In recent years the restaurant Tegui was the best-kept secret of Buenos Aires, a true culinary temple for the most demanding palates in the city. But now the secret is out. In 2017, the restaurant was included in the prestigious international list “The World’s 50 Best Restaurants.”
Tegui was opened in 2009 by the renowned chef Germán Martitegui, and is now considered—by critics and chefs alike—as the best restaurant in the city.
At the tender age of 19 years Martitegui began his gastronomic career as a disciple of the prestigious Beatriz Chomnalez, who immediately identified the talent of the young chef and advised him to travel to Bariloche to refine his style and acquire experience abroad in the kitchens of five-star hotels.
In the early 1990s, after a few years of hard work in Argentinean Patagonia, Germán moved to the city of Los Angeles, where he had the opportunity to work in different establishments distinguished by Michelin stars and in a culinary environment dominated by Mexican and Asian influences.
With this experience in tow, he returned to Argentina to perfect his style with the best local chef of the moment, the charismatic Francis Mallmann. Martitegui was fortunate to be part of the team that would help his mentor win the coveted “Grand Prix de l’Art de la Cuisine.”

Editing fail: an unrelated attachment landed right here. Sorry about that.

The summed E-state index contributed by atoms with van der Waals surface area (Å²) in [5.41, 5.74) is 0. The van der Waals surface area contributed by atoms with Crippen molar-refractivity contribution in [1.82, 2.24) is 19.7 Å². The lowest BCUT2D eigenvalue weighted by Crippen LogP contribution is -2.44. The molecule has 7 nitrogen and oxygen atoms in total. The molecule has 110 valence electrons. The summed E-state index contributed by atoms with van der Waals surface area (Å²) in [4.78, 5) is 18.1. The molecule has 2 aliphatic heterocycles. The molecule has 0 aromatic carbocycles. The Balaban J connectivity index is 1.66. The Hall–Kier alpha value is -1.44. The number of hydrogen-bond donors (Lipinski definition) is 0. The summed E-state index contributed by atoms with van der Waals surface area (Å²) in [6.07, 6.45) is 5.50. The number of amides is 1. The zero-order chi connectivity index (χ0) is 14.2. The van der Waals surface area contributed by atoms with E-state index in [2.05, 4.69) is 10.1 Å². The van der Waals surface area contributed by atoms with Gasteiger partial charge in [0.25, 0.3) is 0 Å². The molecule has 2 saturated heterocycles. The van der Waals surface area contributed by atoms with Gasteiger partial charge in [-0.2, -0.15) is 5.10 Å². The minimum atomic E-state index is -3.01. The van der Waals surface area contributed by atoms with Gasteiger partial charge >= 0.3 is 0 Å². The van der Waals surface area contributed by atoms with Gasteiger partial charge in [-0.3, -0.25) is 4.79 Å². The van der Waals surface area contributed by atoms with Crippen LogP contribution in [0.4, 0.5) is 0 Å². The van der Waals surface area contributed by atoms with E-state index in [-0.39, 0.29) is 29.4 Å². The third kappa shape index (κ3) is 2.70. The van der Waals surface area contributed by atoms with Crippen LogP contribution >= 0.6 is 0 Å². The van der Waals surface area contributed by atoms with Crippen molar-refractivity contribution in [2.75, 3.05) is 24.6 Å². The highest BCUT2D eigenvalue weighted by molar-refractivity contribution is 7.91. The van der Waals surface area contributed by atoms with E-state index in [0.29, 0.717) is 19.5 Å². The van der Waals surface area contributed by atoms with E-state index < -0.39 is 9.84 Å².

Chomnalez’s traditional French style, combined with the regional cuisines of the United States and the infinite creativity of Mallmann, made Martitegui a chef with a strong identity, who expresses the delicious variety of his country in his dishes.
It seems odd to think that until 2002, Argentina—one of the main food producers in South America—did not have a restaurant on the list of the best 50 restaurants in the world. This is mainly due to the fact that, rather than express their own vision, gastronomic entrepreneurs in Buenos Aires tend to copy dishes imported from France, Italy or Peru.
The only restaurants that manage to be part of the prestigious list are those capable of creating authentic recipes that express the chef’s personal history and origin, such as Francis Mallmann’s 1884 in 2002 and Martitegui in the latest edition of 2017.
Tegui is hidden behind a mural of graffiti and a small black door that goes unnoticed by passers-by. Inside, a simple yet elegant ambience is decorated by a long living room with antique wood floors, black-painted ceilings and picturesque lamps. All the beauty resides in the central garden of the building and the kitchen, both visible in the background. Each month, the restaurant offers a new eight-course menu that invites the customers to experience the chef’s personal interpretation of the different regions of his country.
Tegui is the personal vision of a creative man, something that is always recognized in the course of time. In this case, the reward came when it was named 49th on the famous list of the best 50 in the world. ■